Dolly Parton had it easy: Why 9 to 5 is not enough anymore

March 26th, 2017 Posted by Uncategorized 0 thoughts on “Dolly Parton had it easy: Why 9 to 5 is not enough anymore”

Dolly Parton’s 9 to 5 is a beautiful representation of the dull, mindless slog most people feel like they go through every single day, in order to get their paycheque at the end of the month, with no recognition, resulting in making rich men richer. The chorus is extra-specially fun…

“Workin’ 9 to 5, what a way to make a livin’

Barely gettin’ by, it’s all takin’ and no givin’

They just use your mind and they never give you credit

It’s enough to drive you crazy if you let it

9 to 5, for service and devotion

You would think that I would deserve a fat promotion

Want to move ahead but the boss won’t seem to let me

I swear sometimes that man is out to get me!”

Well boo-hoo, Dolly. Boo-hoo.

Last night at about 11pm I walked into my room in Tignes, France, and heard the ever-common sound of the PistenBully doing what it does best: Prepping the piste. When I woke up at 6am, I heard them again.

Left: 23:00 / Right: 06:00

For those who don’t know how a standard ski resort operates, it’s quite simple:

  1. Open lifts at designated time.
  2. Let people ski/snowboard all day while you (a staff complement of hundreds)operate lifts, restaurants, etc. servicing said snow-lovers.
  3. Close lifts at designated time.
  4. Using heavy machinery, work through the night to prep pistes for the following day.
  5. Repeat.

Ski resorts are not 9 to 5. They’re 24/7. Take everything else out of the equation, like the hotels and restaurants and bars that service the ‘town’ side of things, and the ‘mountain’ side of the operation is still a monumental task that runs all day and all night. Your ski pass gives you access to the slopes over a period of time, and when you’re enjoying your après-ski after a hard ride on the mountain, people are getting to work to ensure your next day is just as amazing.

Which got me thinking about the current standard of work, especially working hours (thanks Dolly). There’s massive pressure from employees these days – driven quite strongly I believe by the woe-is-me millennial culture – to BYODwork flexi-hours or flexi-location. Basically to have everything their way and work how they want to work. Which is great. Seemingly tough to manage as most corporations are trying to get it right, however with security issues, larger companies are generally struggling to get this to work while maintaining a level of comfort in their leadership teams. You know, because staff can’t be trusted, right? 🙂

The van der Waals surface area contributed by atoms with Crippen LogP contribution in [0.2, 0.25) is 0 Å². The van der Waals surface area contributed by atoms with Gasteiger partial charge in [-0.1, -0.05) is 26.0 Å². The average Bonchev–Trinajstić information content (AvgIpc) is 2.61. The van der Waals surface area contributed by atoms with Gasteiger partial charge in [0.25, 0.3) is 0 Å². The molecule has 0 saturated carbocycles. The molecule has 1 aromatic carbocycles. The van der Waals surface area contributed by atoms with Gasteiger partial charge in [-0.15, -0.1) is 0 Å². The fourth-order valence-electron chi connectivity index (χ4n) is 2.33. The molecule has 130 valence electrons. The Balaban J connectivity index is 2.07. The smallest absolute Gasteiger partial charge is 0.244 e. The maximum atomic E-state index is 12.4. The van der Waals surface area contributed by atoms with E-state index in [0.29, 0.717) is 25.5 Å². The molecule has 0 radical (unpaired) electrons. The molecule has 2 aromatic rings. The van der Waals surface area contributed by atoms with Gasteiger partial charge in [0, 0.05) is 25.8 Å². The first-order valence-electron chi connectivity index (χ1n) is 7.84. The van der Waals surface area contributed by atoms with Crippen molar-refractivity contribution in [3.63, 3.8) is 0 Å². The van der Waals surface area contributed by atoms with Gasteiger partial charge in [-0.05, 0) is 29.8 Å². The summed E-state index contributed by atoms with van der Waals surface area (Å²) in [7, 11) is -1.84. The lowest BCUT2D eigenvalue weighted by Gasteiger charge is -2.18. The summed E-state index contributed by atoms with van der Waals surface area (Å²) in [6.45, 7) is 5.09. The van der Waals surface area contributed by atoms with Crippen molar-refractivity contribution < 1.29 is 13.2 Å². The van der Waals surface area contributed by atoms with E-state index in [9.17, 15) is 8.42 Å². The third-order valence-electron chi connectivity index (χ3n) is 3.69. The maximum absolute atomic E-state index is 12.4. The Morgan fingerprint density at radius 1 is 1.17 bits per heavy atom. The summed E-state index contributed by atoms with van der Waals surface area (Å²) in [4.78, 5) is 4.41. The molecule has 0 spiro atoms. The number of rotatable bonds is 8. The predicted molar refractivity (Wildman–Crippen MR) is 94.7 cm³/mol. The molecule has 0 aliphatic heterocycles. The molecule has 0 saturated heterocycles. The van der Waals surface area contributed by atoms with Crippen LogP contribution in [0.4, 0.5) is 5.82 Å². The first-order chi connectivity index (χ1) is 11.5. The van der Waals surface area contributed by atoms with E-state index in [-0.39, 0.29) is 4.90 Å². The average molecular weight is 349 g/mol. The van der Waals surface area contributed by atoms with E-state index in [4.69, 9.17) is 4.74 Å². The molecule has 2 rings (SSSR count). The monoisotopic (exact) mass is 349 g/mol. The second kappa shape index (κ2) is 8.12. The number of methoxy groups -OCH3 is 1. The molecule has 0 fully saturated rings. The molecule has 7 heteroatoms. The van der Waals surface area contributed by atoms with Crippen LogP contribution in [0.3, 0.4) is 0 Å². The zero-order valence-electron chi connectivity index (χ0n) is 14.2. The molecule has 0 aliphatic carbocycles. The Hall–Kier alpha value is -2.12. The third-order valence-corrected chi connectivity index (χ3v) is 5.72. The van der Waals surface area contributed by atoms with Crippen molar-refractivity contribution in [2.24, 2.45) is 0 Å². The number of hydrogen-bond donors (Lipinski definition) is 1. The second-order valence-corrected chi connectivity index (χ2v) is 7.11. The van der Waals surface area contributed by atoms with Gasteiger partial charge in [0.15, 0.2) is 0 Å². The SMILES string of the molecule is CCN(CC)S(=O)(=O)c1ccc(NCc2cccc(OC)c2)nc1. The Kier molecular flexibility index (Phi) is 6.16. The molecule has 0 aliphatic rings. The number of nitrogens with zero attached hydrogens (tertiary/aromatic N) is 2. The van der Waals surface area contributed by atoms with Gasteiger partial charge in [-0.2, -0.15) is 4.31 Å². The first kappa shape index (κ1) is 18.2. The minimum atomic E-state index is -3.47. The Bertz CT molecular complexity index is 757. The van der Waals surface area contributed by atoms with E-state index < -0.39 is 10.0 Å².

On the flip-side, though, this still focusses on physical man-hours. Your staff spending time doing stuff. Whether it’s 9 to 5, or at 3am, it’s your people getting things done. But what if you didn’t have to have your people spending time to make you money? What if you made money while you slept?

There are a few ways this is possible, like:

  1. Outsource work to people all over the world. This is beneficial from a project-based perspective, as all outsourcing is budgeted for and allocated accordingly, helping you plan your finances.
  2. Build something once, sell it a hundred times over.

I’m particularly partial to the second option.

While ski resorts have shifts of individuals doing the work, they also have lifts and stations that were built once, and are being used over and over again to make the company money. Do they need maintenance? Of course. But what doesn’t?

So my questions is this: What can you implement in your business that you’d only have to make once, but could be sold over and over again?

Would love to hear your thoughts.


Originally posted on LinkedIn.

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